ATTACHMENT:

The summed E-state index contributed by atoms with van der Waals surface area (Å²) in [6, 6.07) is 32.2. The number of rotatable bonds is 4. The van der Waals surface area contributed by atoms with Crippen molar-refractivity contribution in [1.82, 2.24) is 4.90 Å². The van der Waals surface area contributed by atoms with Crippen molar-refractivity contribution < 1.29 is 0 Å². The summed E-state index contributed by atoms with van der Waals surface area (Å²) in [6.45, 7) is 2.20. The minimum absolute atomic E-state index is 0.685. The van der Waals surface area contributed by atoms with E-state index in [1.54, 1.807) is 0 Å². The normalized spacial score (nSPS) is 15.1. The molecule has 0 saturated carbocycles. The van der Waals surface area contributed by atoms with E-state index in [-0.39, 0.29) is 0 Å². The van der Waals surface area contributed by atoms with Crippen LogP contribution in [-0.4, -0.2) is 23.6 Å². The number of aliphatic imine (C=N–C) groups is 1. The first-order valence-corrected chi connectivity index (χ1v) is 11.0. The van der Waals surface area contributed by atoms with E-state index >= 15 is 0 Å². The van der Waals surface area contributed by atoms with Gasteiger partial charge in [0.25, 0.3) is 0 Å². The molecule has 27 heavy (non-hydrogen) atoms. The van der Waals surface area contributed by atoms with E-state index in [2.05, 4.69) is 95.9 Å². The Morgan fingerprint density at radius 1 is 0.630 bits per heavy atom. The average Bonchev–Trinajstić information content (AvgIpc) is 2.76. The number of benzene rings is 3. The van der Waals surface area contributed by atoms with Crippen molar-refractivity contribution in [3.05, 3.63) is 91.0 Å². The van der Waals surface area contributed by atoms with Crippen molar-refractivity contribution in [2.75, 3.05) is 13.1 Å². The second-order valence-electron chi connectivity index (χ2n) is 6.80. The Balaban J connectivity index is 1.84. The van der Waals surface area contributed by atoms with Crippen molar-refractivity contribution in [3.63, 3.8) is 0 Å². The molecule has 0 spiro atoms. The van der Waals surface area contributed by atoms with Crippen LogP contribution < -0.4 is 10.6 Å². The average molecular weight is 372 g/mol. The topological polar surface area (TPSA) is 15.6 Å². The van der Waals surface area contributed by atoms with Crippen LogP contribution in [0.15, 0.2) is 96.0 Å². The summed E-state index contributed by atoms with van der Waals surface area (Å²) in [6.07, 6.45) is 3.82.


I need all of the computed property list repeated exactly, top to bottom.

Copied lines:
The summed E-state index contributed by atoms with van der Waals surface area (Å²) in [6, 6.07) is 32.2. The number of rotatable bonds is 4. The van der Waals surface area contributed by atoms with Crippen molar-refractivity contribution in [1.82, 2.24) is 4.90 Å². The van der Waals surface area contributed by atoms with Crippen molar-refractivity contribution < 1.29 is 0 Å². The summed E-state index contributed by atoms with van der Waals surface area (Å²) in [6.45, 7) is 2.20. The minimum absolute atomic E-state index is 0.685. The van der Waals surface area contributed by atoms with E-state index in [1.54, 1.807) is 0 Å². The normalized spacial score (nSPS) is 15.1. The molecule has 0 saturated carbocycles. The van der Waals surface area contributed by atoms with E-state index in [-0.39, 0.29) is 0 Å². The van der Waals surface area contributed by atoms with Crippen LogP contribution in [-0.4, -0.2) is 23.6 Å². The number of aliphatic imine (C=N–C) groups is 1. The first-order valence-corrected chi connectivity index (χ1v) is 11.0. The van der Waals surface area contributed by atoms with E-state index >= 15 is 0 Å². The van der Waals surface area contributed by atoms with Gasteiger partial charge in [0.25, 0.3) is 0 Å². The molecule has 27 heavy (non-hydrogen) atoms. The van der Waals surface area contributed by atoms with E-state index in [2.05, 4.69) is 95.9 Å². The Morgan fingerprint density at radius 1 is 0.630 bits per heavy atom. The average Bonchev–Trinajstić information content (AvgIpc) is 2.76. The number of benzene rings is 3. The van der Waals surface area contributed by atoms with Crippen molar-refractivity contribution in [3.05, 3.63) is 91.0 Å². The van der Waals surface area contributed by atoms with Crippen molar-refractivity contribution in [2.75, 3.05) is 13.1 Å². The second-order valence-electron chi connectivity index (χ2n) is 6.80. The Balaban J connectivity index is 1.84. The van der Waals surface area contributed by atoms with Crippen molar-refractivity contribution in [3.63, 3.8) is 0 Å². The molecule has 0 spiro atoms. The van der Waals surface area contributed by atoms with Crippen LogP contribution < -0.4 is 10.6 Å². The average molecular weight is 372 g/mol. The topological polar surface area (TPSA) is 15.6 Å². The van der Waals surface area contributed by atoms with Crippen LogP contribution in [0.15, 0.2) is 96.0 Å². The summed E-state index contributed by atoms with van der Waals surface area (Å²) in [6.07, 6.45) is 3.82.